Sir David Attenborough has been involved in the study and broadcasting of wildlife throughout most of his life. Often referred to as a natural historian, Attenborough joined the BBC in 1950 at a time when he had only seen one television program in his entire life. During his early years in television, the broadcaster was told his teeth were too big for presenting segments directly to the camera. Attenborough is known for fronting and producing a number of wildlife shows, including the acclaimed, "Life" franchise for the BBC. Beginning in 1979, "Life on Earth" became the early benchmark for wildlife shows across the world and was followed by another eight series focusing on different aspects of life on Earth. The broadcaster became so respected in television circles that he took the role of head of the BBC Two network in the mid-1960s while still producing documentaries on various wildlife subjects. In recent years, Attenborough has been forthright in his campaigning to avert what he sees as a coming environmental disaster for the planet brought on the expansion of human development.

"Our Planet" is directed by the acclaimed British wildlife producer, Alastair Fothergill who spent much of his career working at the BBC. Fothergill had risen to become the head of the corporation's Natural History Unit but gave up the role in the 1990s to focus on his return to producing more documentaries. The director has been a consistent collaborator for Sir David Attenborough as he has worked on shows including "Blue Planet," "Frozen Planet," and "The Hunt." Fothergill has been awarded the Royal Geographical Society's Cherry Keaton Medal for his work bringing the issues facing wildlife to the attention of the public.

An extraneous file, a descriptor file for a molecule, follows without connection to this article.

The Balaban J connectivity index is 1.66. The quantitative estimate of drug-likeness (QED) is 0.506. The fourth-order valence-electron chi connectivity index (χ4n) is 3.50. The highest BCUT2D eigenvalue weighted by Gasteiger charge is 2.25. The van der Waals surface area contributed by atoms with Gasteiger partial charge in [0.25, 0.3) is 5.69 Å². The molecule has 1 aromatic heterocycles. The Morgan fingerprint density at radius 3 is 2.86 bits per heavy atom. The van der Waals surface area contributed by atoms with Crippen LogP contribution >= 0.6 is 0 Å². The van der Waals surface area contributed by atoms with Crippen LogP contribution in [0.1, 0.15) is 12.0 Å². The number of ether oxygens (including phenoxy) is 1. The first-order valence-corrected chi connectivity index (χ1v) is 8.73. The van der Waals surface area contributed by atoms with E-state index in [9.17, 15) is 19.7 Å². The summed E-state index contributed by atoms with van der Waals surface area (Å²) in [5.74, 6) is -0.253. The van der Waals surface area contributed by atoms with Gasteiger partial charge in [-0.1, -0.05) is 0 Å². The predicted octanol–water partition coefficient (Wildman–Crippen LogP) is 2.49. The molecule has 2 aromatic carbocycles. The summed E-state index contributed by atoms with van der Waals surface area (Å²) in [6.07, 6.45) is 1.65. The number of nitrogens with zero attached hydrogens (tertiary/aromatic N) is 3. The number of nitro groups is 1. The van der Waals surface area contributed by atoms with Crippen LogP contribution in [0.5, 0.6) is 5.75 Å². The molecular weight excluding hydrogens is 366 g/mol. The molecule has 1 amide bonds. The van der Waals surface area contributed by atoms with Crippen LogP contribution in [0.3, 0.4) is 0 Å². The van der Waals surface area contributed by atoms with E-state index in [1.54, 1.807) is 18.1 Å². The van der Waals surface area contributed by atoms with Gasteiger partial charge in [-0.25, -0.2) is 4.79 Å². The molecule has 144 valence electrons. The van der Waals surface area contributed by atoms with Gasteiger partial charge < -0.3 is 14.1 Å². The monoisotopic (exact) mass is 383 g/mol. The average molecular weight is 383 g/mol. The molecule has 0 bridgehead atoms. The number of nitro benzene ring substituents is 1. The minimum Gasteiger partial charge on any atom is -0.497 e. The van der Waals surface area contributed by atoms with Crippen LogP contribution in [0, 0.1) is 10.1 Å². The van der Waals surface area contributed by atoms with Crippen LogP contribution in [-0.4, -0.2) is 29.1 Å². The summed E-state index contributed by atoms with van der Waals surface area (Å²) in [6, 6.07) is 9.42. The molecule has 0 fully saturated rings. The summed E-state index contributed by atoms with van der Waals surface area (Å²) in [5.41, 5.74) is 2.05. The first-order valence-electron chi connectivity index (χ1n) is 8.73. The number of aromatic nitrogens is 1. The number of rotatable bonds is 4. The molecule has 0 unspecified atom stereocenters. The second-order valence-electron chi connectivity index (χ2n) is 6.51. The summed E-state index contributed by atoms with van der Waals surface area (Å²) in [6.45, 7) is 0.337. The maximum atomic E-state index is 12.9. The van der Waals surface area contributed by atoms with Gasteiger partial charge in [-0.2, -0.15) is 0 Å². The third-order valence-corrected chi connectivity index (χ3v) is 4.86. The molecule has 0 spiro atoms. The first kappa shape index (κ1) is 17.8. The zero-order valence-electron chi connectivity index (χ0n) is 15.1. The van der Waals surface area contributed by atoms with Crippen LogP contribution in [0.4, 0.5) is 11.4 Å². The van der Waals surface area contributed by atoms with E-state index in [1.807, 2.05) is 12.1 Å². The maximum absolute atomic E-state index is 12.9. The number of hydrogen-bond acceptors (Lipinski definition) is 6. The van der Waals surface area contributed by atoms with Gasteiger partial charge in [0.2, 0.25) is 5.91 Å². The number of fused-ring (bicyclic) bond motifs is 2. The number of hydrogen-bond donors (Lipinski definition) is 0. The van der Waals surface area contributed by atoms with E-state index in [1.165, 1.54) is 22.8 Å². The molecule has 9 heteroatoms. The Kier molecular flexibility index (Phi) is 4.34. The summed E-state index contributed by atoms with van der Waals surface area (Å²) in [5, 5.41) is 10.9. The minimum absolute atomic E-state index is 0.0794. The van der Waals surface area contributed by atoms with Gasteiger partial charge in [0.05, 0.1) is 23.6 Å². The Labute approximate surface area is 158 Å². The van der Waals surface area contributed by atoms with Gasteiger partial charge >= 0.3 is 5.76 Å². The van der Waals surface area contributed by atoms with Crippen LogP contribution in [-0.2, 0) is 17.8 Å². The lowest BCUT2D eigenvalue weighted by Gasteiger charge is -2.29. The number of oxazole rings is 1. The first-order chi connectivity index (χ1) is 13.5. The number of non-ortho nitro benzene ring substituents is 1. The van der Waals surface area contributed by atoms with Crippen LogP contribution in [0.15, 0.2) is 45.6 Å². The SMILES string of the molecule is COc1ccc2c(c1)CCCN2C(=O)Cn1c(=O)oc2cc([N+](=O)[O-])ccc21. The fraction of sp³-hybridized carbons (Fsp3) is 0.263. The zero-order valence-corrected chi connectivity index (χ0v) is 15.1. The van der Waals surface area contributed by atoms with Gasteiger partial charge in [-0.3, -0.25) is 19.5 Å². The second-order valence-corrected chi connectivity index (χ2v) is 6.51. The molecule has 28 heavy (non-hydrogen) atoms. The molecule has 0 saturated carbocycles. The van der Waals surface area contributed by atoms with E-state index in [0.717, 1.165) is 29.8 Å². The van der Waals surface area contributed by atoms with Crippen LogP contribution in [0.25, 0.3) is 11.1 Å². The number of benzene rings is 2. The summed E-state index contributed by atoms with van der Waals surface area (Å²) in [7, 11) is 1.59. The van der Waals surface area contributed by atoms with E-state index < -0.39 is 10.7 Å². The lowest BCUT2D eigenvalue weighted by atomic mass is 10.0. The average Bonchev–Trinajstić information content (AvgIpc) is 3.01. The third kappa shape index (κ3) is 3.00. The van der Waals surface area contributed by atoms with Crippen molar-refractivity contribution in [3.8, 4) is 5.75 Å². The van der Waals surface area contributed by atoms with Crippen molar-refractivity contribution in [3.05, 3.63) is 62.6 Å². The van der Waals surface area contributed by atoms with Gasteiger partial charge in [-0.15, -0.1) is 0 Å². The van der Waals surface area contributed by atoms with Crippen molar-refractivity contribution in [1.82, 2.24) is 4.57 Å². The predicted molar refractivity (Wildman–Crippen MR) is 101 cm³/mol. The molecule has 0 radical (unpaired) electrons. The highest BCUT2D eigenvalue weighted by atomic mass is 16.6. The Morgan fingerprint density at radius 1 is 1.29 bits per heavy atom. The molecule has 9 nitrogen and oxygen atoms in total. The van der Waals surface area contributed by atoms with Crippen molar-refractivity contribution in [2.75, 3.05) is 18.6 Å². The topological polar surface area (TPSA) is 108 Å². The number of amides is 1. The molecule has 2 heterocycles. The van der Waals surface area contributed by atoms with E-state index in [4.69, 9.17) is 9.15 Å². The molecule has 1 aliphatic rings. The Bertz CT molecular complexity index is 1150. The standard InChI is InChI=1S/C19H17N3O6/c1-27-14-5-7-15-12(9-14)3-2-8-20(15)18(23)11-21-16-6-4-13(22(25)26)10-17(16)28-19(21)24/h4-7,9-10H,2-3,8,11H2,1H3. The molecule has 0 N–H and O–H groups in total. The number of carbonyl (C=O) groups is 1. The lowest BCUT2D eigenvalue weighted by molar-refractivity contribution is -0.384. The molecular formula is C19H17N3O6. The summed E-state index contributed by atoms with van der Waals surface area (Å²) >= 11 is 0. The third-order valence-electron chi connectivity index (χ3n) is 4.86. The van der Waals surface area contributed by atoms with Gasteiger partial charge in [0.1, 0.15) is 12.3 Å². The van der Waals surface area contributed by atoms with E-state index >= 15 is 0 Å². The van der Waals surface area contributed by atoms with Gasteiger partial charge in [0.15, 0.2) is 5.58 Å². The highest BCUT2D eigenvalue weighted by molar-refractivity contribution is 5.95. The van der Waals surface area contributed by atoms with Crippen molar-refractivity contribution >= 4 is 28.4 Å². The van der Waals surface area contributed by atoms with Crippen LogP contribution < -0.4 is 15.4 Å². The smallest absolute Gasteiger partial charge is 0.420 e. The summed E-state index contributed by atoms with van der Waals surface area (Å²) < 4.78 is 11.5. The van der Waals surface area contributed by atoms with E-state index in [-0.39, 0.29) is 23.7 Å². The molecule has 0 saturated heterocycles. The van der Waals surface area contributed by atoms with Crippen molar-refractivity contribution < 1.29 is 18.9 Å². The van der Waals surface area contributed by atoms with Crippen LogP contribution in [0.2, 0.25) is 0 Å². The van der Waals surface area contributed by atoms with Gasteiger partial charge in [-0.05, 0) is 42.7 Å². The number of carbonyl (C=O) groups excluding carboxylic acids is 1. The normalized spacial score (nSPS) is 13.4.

The decision to begin filming for "Our Planet" was announced by the BBC and Netflix in 2015 and has included over four years of filming which began before the announcement of the series. Bringing the varied types of wildlife to the public is not an easy thing to do and has seen the crew work in more than 50 countries around the world. Some members of the crew were dispatched to the Arctic to create the eight episodes of the first season.

For most critics, the series, "Our Planet" was well handled and received many four and five-star ratings from those writing for publications such as "The Guardian" and "Vox." The show was praised for the way it handled the differences between the way the animals of the world work together to live and feed and humans are endangering the future of all species across the planet. One of the problems facing the show for many critics was the sheer size of the problems the natural world is facing and the show struggles to get across the entire message of the damage humans are doing to the planet. Despite a few limitations, "Our Planet" is described as visually stunning and brings some unseen species to the TV screen with the narration of Sir David Attenborough also praised. Rotten Tomatoes gives the series a rating of 88 percent with viewers praising the visuals and message of the show.

Some viewers criticized the segment featuring a walrus forced onto dry land by the melting of ice caps which resulted in the death of the animal being depicted onscreen. The show had a huge budget for a wildlife documentary series of over $25 million and filmed in over 200 locations. To bring images not seen before on TV into our homes, the crew gained special permission from the Norwegian Government to enter a wildlife habitat for polar bears. The area had been sealed off from humans to protect the delicate environment for the polar bears living in the area making the crew of "Our Planet" the first humans to enter the region for 25 years.

Our Planet
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The official website of this TV-Show can be found here: https://www.netflix.com/title/80049832